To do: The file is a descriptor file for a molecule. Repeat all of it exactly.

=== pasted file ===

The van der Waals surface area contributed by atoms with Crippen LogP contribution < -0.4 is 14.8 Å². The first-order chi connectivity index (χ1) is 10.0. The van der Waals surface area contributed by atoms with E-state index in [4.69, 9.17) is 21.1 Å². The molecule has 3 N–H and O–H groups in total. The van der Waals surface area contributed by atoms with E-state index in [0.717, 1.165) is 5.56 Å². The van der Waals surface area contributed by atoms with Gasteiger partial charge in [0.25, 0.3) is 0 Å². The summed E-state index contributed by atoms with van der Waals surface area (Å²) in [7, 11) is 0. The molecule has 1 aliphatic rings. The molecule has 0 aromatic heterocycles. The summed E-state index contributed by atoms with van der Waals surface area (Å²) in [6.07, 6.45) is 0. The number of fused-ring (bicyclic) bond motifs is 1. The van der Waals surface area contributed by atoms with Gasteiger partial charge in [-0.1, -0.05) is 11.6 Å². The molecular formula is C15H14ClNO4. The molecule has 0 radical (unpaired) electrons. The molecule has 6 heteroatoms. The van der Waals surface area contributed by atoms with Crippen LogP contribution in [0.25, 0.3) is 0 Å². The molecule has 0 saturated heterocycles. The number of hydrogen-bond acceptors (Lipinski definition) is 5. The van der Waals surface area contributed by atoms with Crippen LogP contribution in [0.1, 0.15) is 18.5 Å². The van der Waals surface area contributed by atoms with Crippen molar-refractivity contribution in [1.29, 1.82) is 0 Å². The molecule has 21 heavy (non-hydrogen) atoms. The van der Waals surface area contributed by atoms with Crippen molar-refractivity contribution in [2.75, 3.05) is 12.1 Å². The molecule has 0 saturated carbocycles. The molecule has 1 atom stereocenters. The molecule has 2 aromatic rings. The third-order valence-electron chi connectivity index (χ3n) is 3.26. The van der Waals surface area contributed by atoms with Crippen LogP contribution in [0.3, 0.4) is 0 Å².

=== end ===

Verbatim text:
The van der Waals surface area contributed by atoms with Crippen LogP contribution < -0.4 is 14.8 Å². The first-order chi connectivity index (χ1) is 10.0. The van der Waals surface area contributed by atoms with E-state index in [4.69, 9.17) is 21.1 Å². The molecule has 3 N–H and O–H groups in total. The van der Waals surface area contributed by atoms with E-state index in [0.717, 1.165) is 5.56 Å². The van der Waals surface area contributed by atoms with Gasteiger partial charge in [0.25, 0.3) is 0 Å². The summed E-state index contributed by atoms with van der Waals surface area (Å²) in [7, 11) is 0. The molecule has 1 aliphatic rings. The molecule has 0 aromatic heterocycles. The summed E-state index contributed by atoms with van der Waals surface area (Å²) in [6.07, 6.45) is 0. The number of fused-ring (bicyclic) bond motifs is 1. The van der Waals surface area contributed by atoms with Gasteiger partial charge in [-0.1, -0.05) is 11.6 Å². The molecular formula is C15H14ClNO4. The molecule has 0 radical (unpaired) electrons. The molecule has 6 heteroatoms. The van der Waals surface area contributed by atoms with Crippen LogP contribution in [0.25, 0.3) is 0 Å². The molecule has 0 saturated heterocycles. The number of hydrogen-bond acceptors (Lipinski definition) is 5. The van der Waals surface area contributed by atoms with Crippen LogP contribution in [0.1, 0.15) is 18.5 Å². The van der Waals surface area contributed by atoms with Crippen molar-refractivity contribution in [1.29, 1.82) is 0 Å². The molecule has 21 heavy (non-hydrogen) atoms. The van der Waals surface area contributed by atoms with Crippen molar-refractivity contribution in [2.75, 3.05) is 12.1 Å². The molecule has 0 saturated carbocycles. The molecule has 1 atom stereocenters. The molecule has 2 aromatic rings. The third-order valence-electron chi connectivity index (χ3n) is 3.26. The van der Waals surface area contributed by atoms with Crippen LogP contribution in [0.3, 0.4) is 0 Å².